Winter Safety Precautions

Winter can be lots a of fun, but unfortunately, there are some associated potential dangers. Here are some facts and important tips about keeping children safe during the winter months:

  • Children can easily succumb to frost bite, so during cold weather, make sure that your child’s clothing, shoes, boots and gloves stay dry. If either of these items gets wet, change your child in to dry ones.
  • Make sure your children do not play in snow that is piled up for clearing on the street or sidewalks. Tragically children have been killed by snow cleaning equipment while playing in these banks.
  • As the winter ice and snow melts, it may fall from a roof or side of a home or building and injure someone seriously. Make sure that your home or building is free of this hazard.
  • Whenever sledding or tobogganing, sliding on or into a road should not be allowed. Additionally go down shallow slopes free of obstacles such as trees. Avoid sliding down a crowded slope.
  • Most of winter sport injuries involve twists, sprains and strains. These injuries can be protected for example, during skiing and skating, by getting your child good instructors, proper equipment and off course appropriate supervision.
  • Helmets have become part of the regular or standard equipment or attire in biking, hockey, inline skating, baseball and football to name a few. They should also become a regular habit in winter sports or activities that can potentially cause life threatening head injuries such as tobogganing and skiing.
  • Snowmobiling is particularly risky for children and young adults. For safety reasons, children less 6 years of age should never ride as passengers on snowmobiles. Also, only children older than 16 years of age should drive snowmobiles. Of course, drivers and passengers should always wear the proper protective equipment including an approved helmet.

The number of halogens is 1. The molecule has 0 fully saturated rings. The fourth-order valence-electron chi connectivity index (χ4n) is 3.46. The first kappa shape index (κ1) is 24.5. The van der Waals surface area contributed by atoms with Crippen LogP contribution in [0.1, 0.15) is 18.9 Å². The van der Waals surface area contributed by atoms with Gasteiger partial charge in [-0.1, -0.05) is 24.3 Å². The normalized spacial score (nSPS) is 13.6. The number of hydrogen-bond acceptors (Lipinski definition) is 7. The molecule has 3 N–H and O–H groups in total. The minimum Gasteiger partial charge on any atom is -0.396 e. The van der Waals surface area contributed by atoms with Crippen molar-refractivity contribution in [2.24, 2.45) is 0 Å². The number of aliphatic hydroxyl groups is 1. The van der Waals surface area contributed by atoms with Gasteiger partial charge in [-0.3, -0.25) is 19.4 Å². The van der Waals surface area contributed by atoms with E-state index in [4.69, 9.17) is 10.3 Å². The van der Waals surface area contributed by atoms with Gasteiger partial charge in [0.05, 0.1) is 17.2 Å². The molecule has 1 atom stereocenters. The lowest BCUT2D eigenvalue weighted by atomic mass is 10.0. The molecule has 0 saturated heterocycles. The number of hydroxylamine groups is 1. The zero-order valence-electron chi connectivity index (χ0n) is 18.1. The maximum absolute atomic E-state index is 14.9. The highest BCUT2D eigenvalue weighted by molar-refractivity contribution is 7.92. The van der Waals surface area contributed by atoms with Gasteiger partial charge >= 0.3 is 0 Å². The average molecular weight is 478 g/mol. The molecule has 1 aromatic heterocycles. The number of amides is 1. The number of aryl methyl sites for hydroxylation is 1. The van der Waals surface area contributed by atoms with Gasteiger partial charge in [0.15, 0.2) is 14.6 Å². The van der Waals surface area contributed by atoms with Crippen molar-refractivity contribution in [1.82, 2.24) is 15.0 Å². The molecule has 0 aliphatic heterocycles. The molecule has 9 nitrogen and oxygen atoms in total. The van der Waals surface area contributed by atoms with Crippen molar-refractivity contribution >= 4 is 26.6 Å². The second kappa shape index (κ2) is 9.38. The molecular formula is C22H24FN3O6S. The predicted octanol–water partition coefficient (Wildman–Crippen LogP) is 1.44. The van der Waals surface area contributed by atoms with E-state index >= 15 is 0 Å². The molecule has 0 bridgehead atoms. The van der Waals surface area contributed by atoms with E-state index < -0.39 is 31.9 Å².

• Frozen ponds or lakes make for great skating. Make sure however that the ice is thick enough to allow safe skating before you let your children walk onto or skate on such frozen surfaces.
  • Fireplaces are fun, warm and cozy, but should be used safely; Always use a screen to prevent sparks from igniting items around the fireplace such as newspapers carpets, furniture and curtains. Only use the fireplace when you’re at home and awake.
  • You should install carbon monoxide detectors in your home if your heating system uses fuel such as oil or gas.
  • Never leave children in a running parked car especially during the winter because the snow can block the car exhaust pipe, resulting in a carbon monoxide poisoning which can be deadly.

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Pediatrician DR.PAUL Roumeliotis is certified by the American Board of Pediatrics and Royal College of Physicians and Surgeons of Canada. The information provided above is designed to be an educational aid only. It is not intended to replace the advice and care of your child’s physician, nor is it intended to be used for medical diagnosis or treatment. If you suspect that your child has a medical condition always consult a physician.